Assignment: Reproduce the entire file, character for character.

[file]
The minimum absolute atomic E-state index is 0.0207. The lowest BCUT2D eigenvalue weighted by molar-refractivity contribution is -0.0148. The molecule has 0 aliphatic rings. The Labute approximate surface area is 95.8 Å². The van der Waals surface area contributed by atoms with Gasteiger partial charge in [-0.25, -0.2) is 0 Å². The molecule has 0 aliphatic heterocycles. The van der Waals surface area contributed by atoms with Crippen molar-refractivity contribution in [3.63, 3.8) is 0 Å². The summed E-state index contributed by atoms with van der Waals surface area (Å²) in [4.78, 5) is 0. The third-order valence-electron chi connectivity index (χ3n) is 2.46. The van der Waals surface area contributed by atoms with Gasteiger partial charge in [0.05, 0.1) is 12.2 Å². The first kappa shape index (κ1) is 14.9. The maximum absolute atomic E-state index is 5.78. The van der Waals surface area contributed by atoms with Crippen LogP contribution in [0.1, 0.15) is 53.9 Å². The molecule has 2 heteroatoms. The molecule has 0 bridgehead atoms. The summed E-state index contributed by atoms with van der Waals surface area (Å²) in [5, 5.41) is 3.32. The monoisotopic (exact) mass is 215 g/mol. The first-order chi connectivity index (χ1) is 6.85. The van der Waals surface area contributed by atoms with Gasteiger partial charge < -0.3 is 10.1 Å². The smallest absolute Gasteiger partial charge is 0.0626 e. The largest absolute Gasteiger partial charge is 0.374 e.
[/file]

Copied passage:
The minimum absolute atomic E-state index is 0.0207. The lowest BCUT2D eigenvalue weighted by molar-refractivity contribution is -0.0148. The molecule has 0 aliphatic rings. The Labute approximate surface area is 95.8 Å². The van der Waals surface area contributed by atoms with Gasteiger partial charge in [-0.25, -0.2) is 0 Å². The molecule has 0 aliphatic heterocycles. The van der Waals surface area contributed by atoms with Crippen molar-refractivity contribution in [3.63, 3.8) is 0 Å². The summed E-state index contributed by atoms with van der Waals surface area (Å²) in [4.78, 5) is 0. The third-order valence-electron chi connectivity index (χ3n) is 2.46. The van der Waals surface area contributed by atoms with Gasteiger partial charge in [0.05, 0.1) is 12.2 Å². The first kappa shape index (κ1) is 14.9. The maximum absolute atomic E-state index is 5.78. The van der Waals surface area contributed by atoms with Crippen LogP contribution in [0.1, 0.15) is 53.9 Å². The molecule has 2 heteroatoms. The molecule has 0 bridgehead atoms. The summed E-state index contributed by atoms with van der Waals surface area (Å²) in [5, 5.41) is 3.32. The monoisotopic (exact) mass is 215 g/mol. The first-order chi connectivity index (χ1) is 6.85. The van der Waals surface area contributed by atoms with Gasteiger partial charge < -0.3 is 10.1 Å². The smallest absolute Gasteiger partial charge is 0.0626 e. The largest absolute Gasteiger partial charge is 0.374 e.